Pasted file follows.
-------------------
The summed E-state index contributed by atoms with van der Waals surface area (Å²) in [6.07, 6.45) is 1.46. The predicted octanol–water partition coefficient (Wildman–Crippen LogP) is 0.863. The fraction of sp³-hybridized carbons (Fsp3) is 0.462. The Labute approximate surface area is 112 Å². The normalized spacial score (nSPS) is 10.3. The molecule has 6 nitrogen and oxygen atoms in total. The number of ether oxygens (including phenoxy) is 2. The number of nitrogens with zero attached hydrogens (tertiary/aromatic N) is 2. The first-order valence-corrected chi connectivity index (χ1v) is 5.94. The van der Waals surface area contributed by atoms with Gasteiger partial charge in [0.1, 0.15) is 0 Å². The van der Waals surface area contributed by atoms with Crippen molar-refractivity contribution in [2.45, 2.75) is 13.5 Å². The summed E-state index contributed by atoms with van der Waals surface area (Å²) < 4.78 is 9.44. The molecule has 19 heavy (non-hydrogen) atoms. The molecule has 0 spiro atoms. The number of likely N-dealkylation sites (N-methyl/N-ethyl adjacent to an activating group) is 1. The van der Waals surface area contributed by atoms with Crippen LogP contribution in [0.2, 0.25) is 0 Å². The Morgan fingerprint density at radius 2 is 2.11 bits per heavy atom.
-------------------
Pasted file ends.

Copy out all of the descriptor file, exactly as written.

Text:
The summed E-state index contributed by atoms with van der Waals surface area (Å²) in [6.07, 6.45) is 1.46. The predicted octanol–water partition coefficient (Wildman–Crippen LogP) is 0.863. The fraction of sp³-hybridized carbons (Fsp3) is 0.462. The Labute approximate surface area is 112 Å². The normalized spacial score (nSPS) is 10.3. The molecule has 6 nitrogen and oxygen atoms in total. The number of ether oxygens (including phenoxy) is 2. The number of nitrogens with zero attached hydrogens (tertiary/aromatic N) is 2. The first-order valence-corrected chi connectivity index (χ1v) is 5.94. The van der Waals surface area contributed by atoms with Gasteiger partial charge in [0.1, 0.15) is 0 Å². The van der Waals surface area contributed by atoms with Crippen molar-refractivity contribution in [2.45, 2.75) is 13.5 Å². The summed E-state index contributed by atoms with van der Waals surface area (Å²) < 4.78 is 9.44. The molecule has 19 heavy (non-hydrogen) atoms. The molecule has 0 spiro atoms. The number of likely N-dealkylation sites (N-methyl/N-ethyl adjacent to an activating group) is 1. The van der Waals surface area contributed by atoms with Crippen LogP contribution in [0.2, 0.25) is 0 Å². The Morgan fingerprint density at radius 2 is 2.11 bits per heavy atom.